Why EASA is right to fight the question banks

The past practice of trainee pilots relying on EASA question banks is a situation that’s far from healthy. Graham Cownie, Managing Director, Padpilot, explains why EASA has recently undertaken a major overhaul of its exam question database and what this means for trainee pilots.

In the past, the vast majority of would-be pilots relied on question banks to prepare for their ATPL exams, leading to a situation where students could practise using exam questions that would later appear on their final exam papers, aided by instructors who put a lot of time into guessing which questions were most likely to come up. Graham Cownie, MD at Padpilot says, “Few would argue that it was a healthy situation.”

EASA’s recent changes will change that altogether, Graham explains. “Question banks can no longer be fully up-to-date, as EASA threatens to sue any provider found to have copied the new questions. That’s not to say question banks will become obsolete; understanding the general format and tone of EASA’s questions – as well as broadly what they’re looking for – is important for developing good exam technique. But if you’re simply regurgitating information in an exam, how do you expect to perform in a technical interview – let alone a cockpit?”

“Training prepares pilots for circumstances that can be predicted, but understanding allows pilots to think creatively”

A broader issue, Graham says, lies in the current conflict between knowledge and understanding, driven by an over-emphasis within the industry on ‘training,’ what Graham sees as the tendency to encourage pilots to exhibit certain skills and abilities, without guaranteeing an ability to react to unforeseen events. According to Graham, that ability is the most important. “Passengers pay pilots to fly safely, but above all they pay for a pilot’s ability to deal with dire circumstances intelligently and appropriately,” he says. “Training can only prepare pilots for circumstances that can be predicted, but understanding will allow pilots to think creatively and rationally in the face of something entirely unpredictable.”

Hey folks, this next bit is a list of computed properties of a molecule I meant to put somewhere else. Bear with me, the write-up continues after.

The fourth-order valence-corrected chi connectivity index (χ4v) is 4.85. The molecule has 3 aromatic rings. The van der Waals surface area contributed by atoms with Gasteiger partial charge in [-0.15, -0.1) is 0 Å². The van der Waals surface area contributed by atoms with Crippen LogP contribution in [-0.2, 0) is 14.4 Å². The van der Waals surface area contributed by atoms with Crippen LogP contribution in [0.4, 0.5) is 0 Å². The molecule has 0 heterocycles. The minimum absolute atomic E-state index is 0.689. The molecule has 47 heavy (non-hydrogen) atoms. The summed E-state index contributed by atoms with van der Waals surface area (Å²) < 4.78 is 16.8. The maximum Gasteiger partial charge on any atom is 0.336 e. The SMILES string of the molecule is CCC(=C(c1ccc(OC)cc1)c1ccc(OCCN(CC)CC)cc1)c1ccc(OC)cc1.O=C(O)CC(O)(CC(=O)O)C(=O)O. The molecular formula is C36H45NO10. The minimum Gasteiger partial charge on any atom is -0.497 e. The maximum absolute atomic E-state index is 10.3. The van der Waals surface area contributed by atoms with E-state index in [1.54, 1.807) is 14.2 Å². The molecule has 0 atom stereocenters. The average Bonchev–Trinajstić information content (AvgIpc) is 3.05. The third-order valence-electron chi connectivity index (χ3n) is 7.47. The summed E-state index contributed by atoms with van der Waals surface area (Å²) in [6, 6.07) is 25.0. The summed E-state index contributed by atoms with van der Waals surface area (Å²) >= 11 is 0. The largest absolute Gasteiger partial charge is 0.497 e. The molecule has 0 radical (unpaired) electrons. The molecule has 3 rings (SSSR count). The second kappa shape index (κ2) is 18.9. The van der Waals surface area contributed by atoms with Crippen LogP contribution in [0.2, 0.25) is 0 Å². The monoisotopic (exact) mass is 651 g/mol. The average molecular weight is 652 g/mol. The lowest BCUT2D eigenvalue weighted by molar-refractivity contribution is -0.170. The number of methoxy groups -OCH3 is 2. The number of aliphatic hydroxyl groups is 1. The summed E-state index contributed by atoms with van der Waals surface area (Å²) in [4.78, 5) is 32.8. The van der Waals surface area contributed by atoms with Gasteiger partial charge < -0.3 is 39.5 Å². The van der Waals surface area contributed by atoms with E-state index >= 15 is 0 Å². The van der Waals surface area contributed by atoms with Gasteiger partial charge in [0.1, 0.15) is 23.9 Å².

Graham acknowledges that the industry has to take a share of the blame. “We’ve allowed ourselves to teach knowledge without acknowledging the need to ask, ‘So what?’ We’ve created an artificial dichotomy between theory and practical training, when in reality theory is practical and all practical skill is based on theory. Providing a compelling answer to the ‘So what?’ question is what makes theory relevant and interesting, not just a hurdle to jump over.”

Graham also adds the need to learn from pilot action in previous accidents.” Consider the tragedy of Air France Flight 447,” he suggests. “Despite more than fifty cockpit warnings the pilots failed to recognise that they were in a swept-wing stall at 38,000ft. The reasons for this are twofold. Firstly, the pilots had received no theoretical training in swept-wing stalls since their basic training. Secondly, all of their early practical training had focused on straight-wing stalls. The result is a poignant example of how understanding could have saved those 228 lives from a situation where training alone could not.”

A counter example, Graham adds, is Qantas Flight 32. “An explosion in engine 2 damaged the wing and caused multiple systems to fail. There are no drills for such extensive system failure; no set course of action to take. Dealing with a catastrophic event such as this requires careful prioritisation and a firm understanding of how faults combine. Thankfully the crew were able intelligently to apply their theoretical understanding, balancing the effects of each system failure and thereby averting a tragic loss of life.”

“There are no shortcuts to a career in commercial aviation – it’s not easy and it takes time.”

Using these examples and others, Graham argues that the aviation industry is lagging behind the modern understanding of teaching. “In effect, question banks are both a symptom and a cause. The good news is that by cutting them off at the source, EASA is forcing training providers to redress the balance between knowledge and understanding.”

“In that respect, aspiring pilots also have work to do,” Graham concludes. “There are no shortcuts to a career in commercial aviation – it’s not easy and it takes time. Focus on your understanding, be patient, ask yourself – and even your instructor – the’So what?’ question. Sound theoretical understanding is the difference between good pilots and brilliant ones – which do you want to be?”